This week Fred Sanger died at the age of 95. His name is probably unfamiliar to most, but he is considered one of the greatest chemists of our age. He is the only person to have won two Nobel prizes for chemistry (only three others have won two Nobel prizes – Marie Curie, Linus Pauling and John Bardeen).
Sanger’s lack of fame is in no small part due to his humble nature and modesty. His sole autobiographical article, written five years after his retirement, starts with the self-deprecating comment: “I was not academically brilliant”. But there is no false modesty here, the article makes no mention of the numerous prizes and honours bestowed on him. These included a knighthood which he turned down, not for any moral objection to the honours system, but because he did not like the idea of being addressed as “Sir”.
Sanger spent his career studying the three fundamental polymers of life – proteins, RNA and DNA. Each of these chemicals play critical roles in biology and each of them are made from long sequences of building blocks. It had long been known that DNA and RNA were made up of strings of just four bases, while proteins are more complicated, consisting of strings of 20 building blocks called amino acids. However, just knowing this is like understanding that sentences are made of letters but having no idea what order the letters come in. Sanger strove to decipher the order of DNA and RNA’s bases and protein’s amino acids.
Other great (and many familiar) names such as Francis Crick, James Watson, Rosalind Franklin and Max Perutz worked on the 3D structures of these molecules. But Sanger’s work was more fundamental and arguably more useful – he laid the bedrock on which some of the greatest achievements of 21st century science such as the Human Genome Project and all that has followed were built.
Sanger started his research career in 1943 on proteins. His Quaker upbringing led him to be a conscientious objector, so he was excused from fighting in World War II. He chose to work on insulin, partly because of its medical importance, but also for the practical reason that he could buy it at the local drugstore. It took him 12 years of work in a laboratory to come up with a solution. This dogged persistence and daily lab work characterised his scientific career:
Of the three main activities involved in scientific research, thinking, talking and doing, I much prefer the last and am probably best at it. I am all right at the thinking, but not much good at the talking.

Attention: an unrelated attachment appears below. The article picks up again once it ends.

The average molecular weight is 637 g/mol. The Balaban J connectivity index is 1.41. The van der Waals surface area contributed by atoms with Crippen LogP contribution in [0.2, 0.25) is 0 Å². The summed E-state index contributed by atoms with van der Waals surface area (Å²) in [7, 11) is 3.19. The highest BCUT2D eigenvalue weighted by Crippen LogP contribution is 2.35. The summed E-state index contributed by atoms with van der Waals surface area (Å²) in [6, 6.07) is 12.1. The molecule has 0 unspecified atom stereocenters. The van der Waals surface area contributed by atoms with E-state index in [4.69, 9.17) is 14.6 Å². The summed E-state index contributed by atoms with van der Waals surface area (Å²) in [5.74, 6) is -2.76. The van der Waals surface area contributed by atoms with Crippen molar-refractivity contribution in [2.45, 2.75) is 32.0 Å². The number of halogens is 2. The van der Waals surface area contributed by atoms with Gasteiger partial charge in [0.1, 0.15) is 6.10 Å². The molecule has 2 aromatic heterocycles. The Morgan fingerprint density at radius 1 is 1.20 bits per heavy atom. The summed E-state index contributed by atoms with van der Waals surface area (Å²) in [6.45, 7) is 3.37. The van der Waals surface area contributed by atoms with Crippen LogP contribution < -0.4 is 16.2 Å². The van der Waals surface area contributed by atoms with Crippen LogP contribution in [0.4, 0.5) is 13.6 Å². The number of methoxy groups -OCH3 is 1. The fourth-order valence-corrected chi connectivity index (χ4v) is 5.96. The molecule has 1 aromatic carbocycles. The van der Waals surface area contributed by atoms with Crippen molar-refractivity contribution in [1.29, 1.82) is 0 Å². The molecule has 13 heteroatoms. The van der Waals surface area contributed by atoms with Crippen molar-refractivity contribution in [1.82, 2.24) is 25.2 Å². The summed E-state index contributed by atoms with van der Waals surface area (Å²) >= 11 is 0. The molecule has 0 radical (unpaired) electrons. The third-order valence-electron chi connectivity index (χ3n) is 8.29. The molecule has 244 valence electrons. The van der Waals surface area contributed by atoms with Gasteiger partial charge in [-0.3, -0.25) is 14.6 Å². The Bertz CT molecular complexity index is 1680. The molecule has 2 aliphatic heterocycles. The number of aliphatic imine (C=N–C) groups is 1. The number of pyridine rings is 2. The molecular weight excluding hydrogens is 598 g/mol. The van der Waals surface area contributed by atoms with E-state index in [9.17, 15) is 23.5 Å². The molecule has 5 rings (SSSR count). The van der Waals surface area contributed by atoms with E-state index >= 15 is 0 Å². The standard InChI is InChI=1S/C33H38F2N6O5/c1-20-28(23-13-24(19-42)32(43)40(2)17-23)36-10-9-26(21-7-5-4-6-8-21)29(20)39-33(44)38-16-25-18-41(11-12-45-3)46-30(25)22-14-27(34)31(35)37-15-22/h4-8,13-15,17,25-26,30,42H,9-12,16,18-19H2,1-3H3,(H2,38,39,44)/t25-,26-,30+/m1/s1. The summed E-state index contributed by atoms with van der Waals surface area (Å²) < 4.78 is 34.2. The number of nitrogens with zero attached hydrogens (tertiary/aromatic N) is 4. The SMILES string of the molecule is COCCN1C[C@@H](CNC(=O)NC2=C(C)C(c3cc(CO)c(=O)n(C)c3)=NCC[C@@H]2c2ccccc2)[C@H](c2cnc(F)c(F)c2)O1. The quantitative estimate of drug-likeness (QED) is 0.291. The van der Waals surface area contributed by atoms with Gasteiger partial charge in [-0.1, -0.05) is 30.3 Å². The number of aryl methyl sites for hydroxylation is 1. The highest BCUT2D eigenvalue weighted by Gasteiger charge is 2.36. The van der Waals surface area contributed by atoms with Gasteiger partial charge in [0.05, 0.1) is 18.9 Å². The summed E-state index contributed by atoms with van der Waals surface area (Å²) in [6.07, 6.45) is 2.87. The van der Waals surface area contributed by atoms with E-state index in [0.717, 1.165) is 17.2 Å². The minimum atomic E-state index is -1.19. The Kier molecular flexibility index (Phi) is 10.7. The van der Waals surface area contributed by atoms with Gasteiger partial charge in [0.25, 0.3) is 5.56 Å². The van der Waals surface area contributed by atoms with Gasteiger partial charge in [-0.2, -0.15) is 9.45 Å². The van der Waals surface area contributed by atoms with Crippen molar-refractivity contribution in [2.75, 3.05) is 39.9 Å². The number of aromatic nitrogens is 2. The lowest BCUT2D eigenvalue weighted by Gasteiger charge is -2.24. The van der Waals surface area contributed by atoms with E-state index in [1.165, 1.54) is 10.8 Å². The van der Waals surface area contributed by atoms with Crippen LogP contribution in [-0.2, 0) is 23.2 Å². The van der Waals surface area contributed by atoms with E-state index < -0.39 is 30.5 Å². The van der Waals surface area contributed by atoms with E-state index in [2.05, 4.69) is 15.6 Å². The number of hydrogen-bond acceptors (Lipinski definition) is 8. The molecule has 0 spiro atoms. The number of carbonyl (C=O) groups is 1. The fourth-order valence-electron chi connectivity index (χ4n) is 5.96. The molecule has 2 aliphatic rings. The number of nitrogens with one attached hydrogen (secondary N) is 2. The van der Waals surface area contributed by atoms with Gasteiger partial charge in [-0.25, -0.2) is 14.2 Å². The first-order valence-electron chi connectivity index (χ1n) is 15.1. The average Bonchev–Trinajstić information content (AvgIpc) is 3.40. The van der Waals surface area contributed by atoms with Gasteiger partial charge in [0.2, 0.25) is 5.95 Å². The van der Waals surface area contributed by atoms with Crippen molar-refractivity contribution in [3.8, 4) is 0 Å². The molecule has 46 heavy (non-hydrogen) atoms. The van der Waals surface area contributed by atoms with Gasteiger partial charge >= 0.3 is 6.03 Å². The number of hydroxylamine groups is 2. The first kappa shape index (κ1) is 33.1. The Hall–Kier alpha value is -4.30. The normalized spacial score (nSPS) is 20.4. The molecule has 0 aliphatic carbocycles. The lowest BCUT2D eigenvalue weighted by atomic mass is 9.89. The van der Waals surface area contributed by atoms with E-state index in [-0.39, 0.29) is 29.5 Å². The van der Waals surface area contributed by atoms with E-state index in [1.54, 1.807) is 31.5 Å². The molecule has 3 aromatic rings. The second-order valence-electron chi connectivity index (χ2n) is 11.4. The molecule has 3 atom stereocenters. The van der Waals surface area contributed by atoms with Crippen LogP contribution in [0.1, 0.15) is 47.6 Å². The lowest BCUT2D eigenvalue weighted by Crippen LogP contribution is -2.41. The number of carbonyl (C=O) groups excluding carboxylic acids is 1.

After this success Sanger entered a period that he described as “lean years with no major success”. He had some sage advice on how to deal with these periods that affect many careers, not just scientific ones:
I think these periods occur in most people’s research careers and can be depressing and sometimes lead to disillusion. I have found the best antidote is to keep looking ahead. When an experiment is a complete failure it is best not to spend too much time worrying about it but rather get on with planning and becoming involved in the next one. This is always exciting and you soon forget your troubles
This quote speaks volumes about his values as during this “lean” and “depressing” period Sanger was awarded, for his work on insulin, one of his Nobel Prizes.
This period came to end when Sanger began work on sequencing RNA and DNA. In 1971, state-of-the-art science had managed to determine the sequence of a stretch of DNA just 12 bases long (not much use considering the human genome consists of 3 billion bases). By 1978 Sanger had extended the record to 5,386 bases and then to 48,502 bases by 1982. These advances demonstrated that it was now possible to sequence vast stretches of DNA. It was for this work that he was awarded his second Nobel Prize, in 1988. But, probably of more value to Sanger was the knowledge that the DNA sequencing he developed made the global Human Genome project (instigated in 1990 and involving thousands of scientists) possible.
As far as Sanger was concerned, his DNA sequencing method was the climax of his career – and so at the age of 65, at the top of his game, he retired and gave up research. Retiring at 65 may not seem odd, but its is rare for a top scientist where a lifetime spent single-mindedly pursuing knowledge is a hard thing to give up.
Sanger was different. He felt the need for a lifestyle change and heeded the call of his rose bushes. He also wanted to make space for younger scientists, many of whom, through his nurturing, went on to win their own Nobel Prizes. So for the next 30 years he focused on his gardens in Cambridge, never once revelling in the glory that was so rightfully his.